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You have to sit in a way that doesn't interfere... but I do that all the time as well.. my legs... the table... everything.. đÂ
I've seen some pros play while sitting... had their legs spread and the bow went in between, though I don't know how that would work for girls đ you could try rotating from the hips to the right and have your legs next to each-other on the left... Just try to make it comfortable without having your legs in the way and as long as that's true basically anything works imo..Â
We played sitting down in the school orchestra all the time. I do not recall spreading my legs apart, and I donât when sitting during practice (I experience pain in my back standing for any period of time due to a disabling injury) I am pretty sure I angle my legs to avoid bow collisions. I angle my knees to the left. I would assume that any angle that is comfortable and avoids the bow would work.
"Reality is an illusion, albeit a persistent one".- Albert EinsteinÂ
We played sitting down in the school orchestra all the time. I do not recall spreading my legs apart, and I donât when sitting during practice (I experience pain in my back standing for any period of time due to a disabling injury) I am pretty sure I angle my legs to avoid bow collisions. I angle my knees to the left. I would assume that any angle that is comfortable and avoids the bow would work.Â Â
Funny that you mention it, since I just sat down after almost throwing my violin away when I finished playing the oh holy night project 2 times in a row while standing... Pain in the back was getting too much and halfway through the second play-through I started focusing on that more than the song..Â
In the past several years, I've developed several issues with my spine that cause the problems thatÂ @Cearbhael mentioned, I can't stand long without experiencing leg/back pain, so most of my practicing is done sitting. Occasionally, I end up in the slump posture depicted at one point in the video đ Then my bow hits everything, except the right strings!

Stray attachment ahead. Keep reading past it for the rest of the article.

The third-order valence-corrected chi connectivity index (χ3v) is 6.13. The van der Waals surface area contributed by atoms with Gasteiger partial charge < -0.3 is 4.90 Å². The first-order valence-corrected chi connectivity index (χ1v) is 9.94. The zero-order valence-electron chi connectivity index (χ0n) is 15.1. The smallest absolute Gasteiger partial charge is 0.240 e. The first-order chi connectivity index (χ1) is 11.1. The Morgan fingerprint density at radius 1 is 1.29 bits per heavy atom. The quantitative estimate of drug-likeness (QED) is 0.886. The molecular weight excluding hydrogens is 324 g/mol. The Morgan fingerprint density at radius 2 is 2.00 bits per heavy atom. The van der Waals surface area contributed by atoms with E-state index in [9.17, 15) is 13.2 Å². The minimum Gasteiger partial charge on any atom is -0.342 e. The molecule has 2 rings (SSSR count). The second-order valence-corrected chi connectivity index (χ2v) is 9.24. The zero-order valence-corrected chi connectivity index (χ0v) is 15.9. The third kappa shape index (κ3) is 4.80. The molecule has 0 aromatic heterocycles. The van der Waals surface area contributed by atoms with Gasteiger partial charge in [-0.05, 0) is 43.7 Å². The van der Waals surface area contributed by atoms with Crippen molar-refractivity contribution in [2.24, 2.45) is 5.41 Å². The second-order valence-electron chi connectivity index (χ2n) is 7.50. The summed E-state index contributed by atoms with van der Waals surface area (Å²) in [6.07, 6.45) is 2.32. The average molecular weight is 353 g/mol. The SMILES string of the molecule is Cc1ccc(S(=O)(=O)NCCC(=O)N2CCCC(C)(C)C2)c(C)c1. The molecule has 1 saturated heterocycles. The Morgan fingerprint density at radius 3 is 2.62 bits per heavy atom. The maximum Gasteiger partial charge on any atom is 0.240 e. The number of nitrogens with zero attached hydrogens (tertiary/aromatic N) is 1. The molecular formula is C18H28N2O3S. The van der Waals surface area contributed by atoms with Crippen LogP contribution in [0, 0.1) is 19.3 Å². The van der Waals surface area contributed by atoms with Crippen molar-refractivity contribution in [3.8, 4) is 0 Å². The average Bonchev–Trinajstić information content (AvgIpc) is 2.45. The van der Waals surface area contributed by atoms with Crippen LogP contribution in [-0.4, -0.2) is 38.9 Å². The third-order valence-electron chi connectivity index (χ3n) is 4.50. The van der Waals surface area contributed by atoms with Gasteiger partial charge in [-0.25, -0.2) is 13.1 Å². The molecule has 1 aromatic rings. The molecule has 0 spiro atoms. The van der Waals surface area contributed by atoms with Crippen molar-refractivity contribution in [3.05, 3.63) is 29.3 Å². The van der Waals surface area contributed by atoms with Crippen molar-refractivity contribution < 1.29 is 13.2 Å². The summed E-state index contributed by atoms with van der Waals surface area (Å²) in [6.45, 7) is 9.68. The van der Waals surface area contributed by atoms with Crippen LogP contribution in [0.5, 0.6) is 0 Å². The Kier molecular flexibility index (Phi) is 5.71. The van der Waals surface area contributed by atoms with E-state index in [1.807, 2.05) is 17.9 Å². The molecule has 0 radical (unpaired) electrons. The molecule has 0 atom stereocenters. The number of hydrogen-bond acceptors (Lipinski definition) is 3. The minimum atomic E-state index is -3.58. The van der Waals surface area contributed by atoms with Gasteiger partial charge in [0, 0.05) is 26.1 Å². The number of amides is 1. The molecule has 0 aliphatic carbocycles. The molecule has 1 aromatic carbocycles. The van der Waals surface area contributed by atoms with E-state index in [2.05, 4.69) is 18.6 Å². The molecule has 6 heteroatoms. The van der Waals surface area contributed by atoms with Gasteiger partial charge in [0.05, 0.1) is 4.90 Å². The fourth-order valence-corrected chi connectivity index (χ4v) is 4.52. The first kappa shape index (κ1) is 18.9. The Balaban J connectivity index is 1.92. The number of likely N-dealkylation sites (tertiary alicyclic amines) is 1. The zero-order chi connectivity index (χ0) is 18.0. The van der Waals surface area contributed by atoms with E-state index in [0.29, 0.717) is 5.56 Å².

Also, I'm still struggling with shoulder and chin rests so some times my violin tilts too far to the front and that's when I end up hitting my leg.Â
Bob in Lone Oak, Texas
I do most of my playing in orchestras, so I'm usually seated. (I've only ever performed standing once in my life.) I've played both with legs spread apart and with legs together, depending on how much space there is on stage. Either way, my bow doesn't ever go between my legs; it ALWAYS goes to the right of my right leg. When playing in an orchestra, your instrument has to be angled a little more in front of you, to avoid hitting your neighbor, so your bow wouldn't be at an angle to go between your legs anyway.
Your body position definitely matters when sitting. You should be upright or leaning forward slightly, and on the front half of the chair. That should naturally drop your knees a little. It should look as if you're about to jump up out of your seat.
I had the same problem exactly.
From the very start of learning I always practiced standing up, never sitting down. After about 3 years I decided to go to a beginner's orchestra and thought it would be a good idea to try playing seated before I went, which was just as well because I really struggled to avoid hitting my leg with the bow.
After some frantic googling I found the 'right foot back under the chair' solution was the best.